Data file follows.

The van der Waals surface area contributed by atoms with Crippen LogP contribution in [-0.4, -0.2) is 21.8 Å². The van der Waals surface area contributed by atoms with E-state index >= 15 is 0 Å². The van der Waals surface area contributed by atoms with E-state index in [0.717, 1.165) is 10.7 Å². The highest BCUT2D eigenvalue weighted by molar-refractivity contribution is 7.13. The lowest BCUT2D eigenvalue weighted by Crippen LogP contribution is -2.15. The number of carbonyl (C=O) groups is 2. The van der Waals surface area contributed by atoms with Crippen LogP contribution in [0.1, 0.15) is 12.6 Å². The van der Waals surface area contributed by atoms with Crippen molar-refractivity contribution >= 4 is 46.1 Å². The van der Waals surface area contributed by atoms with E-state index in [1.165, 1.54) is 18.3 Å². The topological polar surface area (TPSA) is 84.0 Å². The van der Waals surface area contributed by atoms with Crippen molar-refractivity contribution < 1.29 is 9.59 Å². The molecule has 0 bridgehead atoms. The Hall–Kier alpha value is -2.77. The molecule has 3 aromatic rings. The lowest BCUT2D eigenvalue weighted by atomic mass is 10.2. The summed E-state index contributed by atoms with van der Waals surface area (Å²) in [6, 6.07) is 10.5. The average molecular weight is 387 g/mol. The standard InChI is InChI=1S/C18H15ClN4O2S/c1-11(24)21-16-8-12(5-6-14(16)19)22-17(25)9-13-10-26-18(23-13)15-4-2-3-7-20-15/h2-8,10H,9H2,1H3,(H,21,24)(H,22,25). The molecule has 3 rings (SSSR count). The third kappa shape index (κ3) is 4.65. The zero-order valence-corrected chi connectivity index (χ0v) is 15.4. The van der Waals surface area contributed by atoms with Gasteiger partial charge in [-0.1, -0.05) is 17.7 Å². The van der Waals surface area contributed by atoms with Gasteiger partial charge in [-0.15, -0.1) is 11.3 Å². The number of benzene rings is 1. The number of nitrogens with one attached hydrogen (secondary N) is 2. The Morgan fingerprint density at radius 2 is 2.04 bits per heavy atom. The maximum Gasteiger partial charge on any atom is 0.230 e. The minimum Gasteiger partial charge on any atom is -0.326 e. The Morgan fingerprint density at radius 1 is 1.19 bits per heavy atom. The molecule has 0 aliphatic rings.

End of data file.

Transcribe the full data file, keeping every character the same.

The van der Waals surface area contributed by atoms with Crippen LogP contribution in [-0.4, -0.2) is 21.8 Å². The van der Waals surface area contributed by atoms with E-state index >= 15 is 0 Å². The van der Waals surface area contributed by atoms with E-state index in [0.717, 1.165) is 10.7 Å². The highest BCUT2D eigenvalue weighted by molar-refractivity contribution is 7.13. The lowest BCUT2D eigenvalue weighted by Crippen LogP contribution is -2.15. The number of carbonyl (C=O) groups is 2. The van der Waals surface area contributed by atoms with Crippen LogP contribution in [0.1, 0.15) is 12.6 Å². The van der Waals surface area contributed by atoms with Crippen molar-refractivity contribution >= 4 is 46.1 Å². The van der Waals surface area contributed by atoms with E-state index in [1.165, 1.54) is 18.3 Å². The topological polar surface area (TPSA) is 84.0 Å². The van der Waals surface area contributed by atoms with Crippen molar-refractivity contribution < 1.29 is 9.59 Å². The molecule has 0 bridgehead atoms. The Hall–Kier alpha value is -2.77. The molecule has 3 aromatic rings. The lowest BCUT2D eigenvalue weighted by atomic mass is 10.2. The summed E-state index contributed by atoms with van der Waals surface area (Å²) in [6, 6.07) is 10.5. The average molecular weight is 387 g/mol. The standard InChI is InChI=1S/C18H15ClN4O2S/c1-11(24)21-16-8-12(5-6-14(16)19)22-17(25)9-13-10-26-18(23-13)15-4-2-3-7-20-15/h2-8,10H,9H2,1H3,(H,21,24)(H,22,25). The molecule has 3 rings (SSSR count). The third kappa shape index (κ3) is 4.65. The zero-order valence-corrected chi connectivity index (χ0v) is 15.4. The van der Waals surface area contributed by atoms with Gasteiger partial charge in [-0.1, -0.05) is 17.7 Å². The van der Waals surface area contributed by atoms with Gasteiger partial charge in [-0.15, -0.1) is 11.3 Å². The number of benzene rings is 1. The number of nitrogens with one attached hydrogen (secondary N) is 2. The Morgan fingerprint density at radius 2 is 2.04 bits per heavy atom. The maximum Gasteiger partial charge on any atom is 0.230 e. The minimum Gasteiger partial charge on any atom is -0.326 e. The Morgan fingerprint density at radius 1 is 1.19 bits per heavy atom. The molecule has 0 aliphatic rings.